The Victorian world was shrinking while the British Empire was growing. The great trade routes pioneered by merchants of London, a restless capital swelling like baker's dough in a pan, taking shape. Gibraltar, Malta and Cyprus were soon added as well as Aden. A Frenchman dug the Suez Canal, but British capital would take possession of it. India was about to become the jewel in the empress's crown, and Burma to become part of British India.
The adventurer Raffles had planted the flag in Singapore and the small island of Hong Kong, and into the Pacific to New Guinea, Fiji, with Australia and New Zealand. Most of Africa was under British rule along with Canada. Most elderly gentlemen of the time saw the United States as a revolted colony that should have been flying the Union Jack. The world has always been Londonís oyster: now the oyster was like Pandora's box, about to be opened. Unforeseen horrors, as well as unimagined wealth, would flow from it.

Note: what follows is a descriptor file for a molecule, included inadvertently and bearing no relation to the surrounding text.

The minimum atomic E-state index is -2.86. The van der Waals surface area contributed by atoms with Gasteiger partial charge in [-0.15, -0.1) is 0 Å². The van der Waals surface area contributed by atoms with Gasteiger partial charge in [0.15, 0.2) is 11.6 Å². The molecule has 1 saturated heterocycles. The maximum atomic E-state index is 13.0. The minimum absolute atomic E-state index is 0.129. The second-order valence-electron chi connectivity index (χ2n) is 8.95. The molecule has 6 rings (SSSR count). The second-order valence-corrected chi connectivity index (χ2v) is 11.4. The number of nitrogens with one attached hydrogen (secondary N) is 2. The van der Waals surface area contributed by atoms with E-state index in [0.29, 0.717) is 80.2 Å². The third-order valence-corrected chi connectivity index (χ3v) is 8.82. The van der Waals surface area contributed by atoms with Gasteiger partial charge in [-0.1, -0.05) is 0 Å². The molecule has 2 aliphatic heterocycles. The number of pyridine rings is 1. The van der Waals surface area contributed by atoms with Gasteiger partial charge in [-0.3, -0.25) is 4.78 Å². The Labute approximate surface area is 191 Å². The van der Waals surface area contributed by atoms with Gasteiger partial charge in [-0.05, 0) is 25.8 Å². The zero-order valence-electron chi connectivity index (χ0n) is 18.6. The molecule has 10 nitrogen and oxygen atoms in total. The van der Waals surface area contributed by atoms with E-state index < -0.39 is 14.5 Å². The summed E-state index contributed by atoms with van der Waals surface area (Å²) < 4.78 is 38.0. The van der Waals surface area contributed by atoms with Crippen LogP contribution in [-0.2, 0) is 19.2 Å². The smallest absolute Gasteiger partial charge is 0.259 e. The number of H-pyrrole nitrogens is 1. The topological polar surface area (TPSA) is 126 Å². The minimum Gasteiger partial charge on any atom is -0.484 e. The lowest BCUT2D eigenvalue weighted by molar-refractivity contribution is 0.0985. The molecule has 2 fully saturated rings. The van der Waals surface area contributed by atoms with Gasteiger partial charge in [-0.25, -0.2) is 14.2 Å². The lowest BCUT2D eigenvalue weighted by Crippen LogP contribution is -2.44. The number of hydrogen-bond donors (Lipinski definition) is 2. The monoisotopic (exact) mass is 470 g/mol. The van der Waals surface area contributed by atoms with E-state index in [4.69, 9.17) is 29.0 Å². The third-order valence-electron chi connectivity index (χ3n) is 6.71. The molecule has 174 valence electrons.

Back home in London, new roads were being made, Queen Victoria Street, Victoria Embankment, Victoria Street, with all the new railway stations and the underground railway including Victoria Station. Also, the new docks in the East End named the Victoria Docks. And in the East End, an open field became Victoria Park. No British Monarch has ever had so many places named after them as Victoria has. All around the Empire to this day the name Victoria is still to be seen, and even American talks of the 'Victorian times' meaning the 1800's.
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